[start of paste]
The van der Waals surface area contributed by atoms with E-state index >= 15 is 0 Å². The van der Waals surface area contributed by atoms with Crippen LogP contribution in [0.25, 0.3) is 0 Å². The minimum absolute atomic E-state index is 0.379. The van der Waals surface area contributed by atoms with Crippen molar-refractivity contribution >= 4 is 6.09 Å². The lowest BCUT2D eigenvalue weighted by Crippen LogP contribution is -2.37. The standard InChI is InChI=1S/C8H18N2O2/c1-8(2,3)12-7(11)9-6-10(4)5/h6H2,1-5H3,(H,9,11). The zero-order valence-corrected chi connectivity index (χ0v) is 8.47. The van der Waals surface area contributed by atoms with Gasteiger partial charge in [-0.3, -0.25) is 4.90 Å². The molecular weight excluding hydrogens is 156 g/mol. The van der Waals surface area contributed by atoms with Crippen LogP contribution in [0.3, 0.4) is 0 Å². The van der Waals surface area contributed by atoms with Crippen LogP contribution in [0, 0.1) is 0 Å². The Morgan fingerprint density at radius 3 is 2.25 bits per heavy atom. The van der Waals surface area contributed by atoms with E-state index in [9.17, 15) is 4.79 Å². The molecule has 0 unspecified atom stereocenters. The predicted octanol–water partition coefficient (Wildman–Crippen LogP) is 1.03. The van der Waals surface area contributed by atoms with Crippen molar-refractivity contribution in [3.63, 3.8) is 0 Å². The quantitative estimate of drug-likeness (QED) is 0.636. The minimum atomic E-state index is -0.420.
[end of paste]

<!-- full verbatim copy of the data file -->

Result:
The van der Waals surface area contributed by atoms with E-state index >= 15 is 0 Å². The van der Waals surface area contributed by atoms with Crippen LogP contribution in [0.25, 0.3) is 0 Å². The minimum absolute atomic E-state index is 0.379. The van der Waals surface area contributed by atoms with Crippen molar-refractivity contribution >= 4 is 6.09 Å². The lowest BCUT2D eigenvalue weighted by Crippen LogP contribution is -2.37. The standard InChI is InChI=1S/C8H18N2O2/c1-8(2,3)12-7(11)9-6-10(4)5/h6H2,1-5H3,(H,9,11). The zero-order valence-corrected chi connectivity index (χ0v) is 8.47. The van der Waals surface area contributed by atoms with Gasteiger partial charge in [-0.3, -0.25) is 4.90 Å². The molecular weight excluding hydrogens is 156 g/mol. The van der Waals surface area contributed by atoms with Crippen LogP contribution in [0.3, 0.4) is 0 Å². The van der Waals surface area contributed by atoms with Crippen LogP contribution in [0, 0.1) is 0 Å². The Morgan fingerprint density at radius 3 is 2.25 bits per heavy atom. The van der Waals surface area contributed by atoms with E-state index in [9.17, 15) is 4.79 Å². The molecule has 0 unspecified atom stereocenters. The predicted octanol–water partition coefficient (Wildman–Crippen LogP) is 1.03. The van der Waals surface area contributed by atoms with Crippen molar-refractivity contribution in [3.63, 3.8) is 0 Å². The quantitative estimate of drug-likeness (QED) is 0.636. The minimum atomic E-state index is -0.420.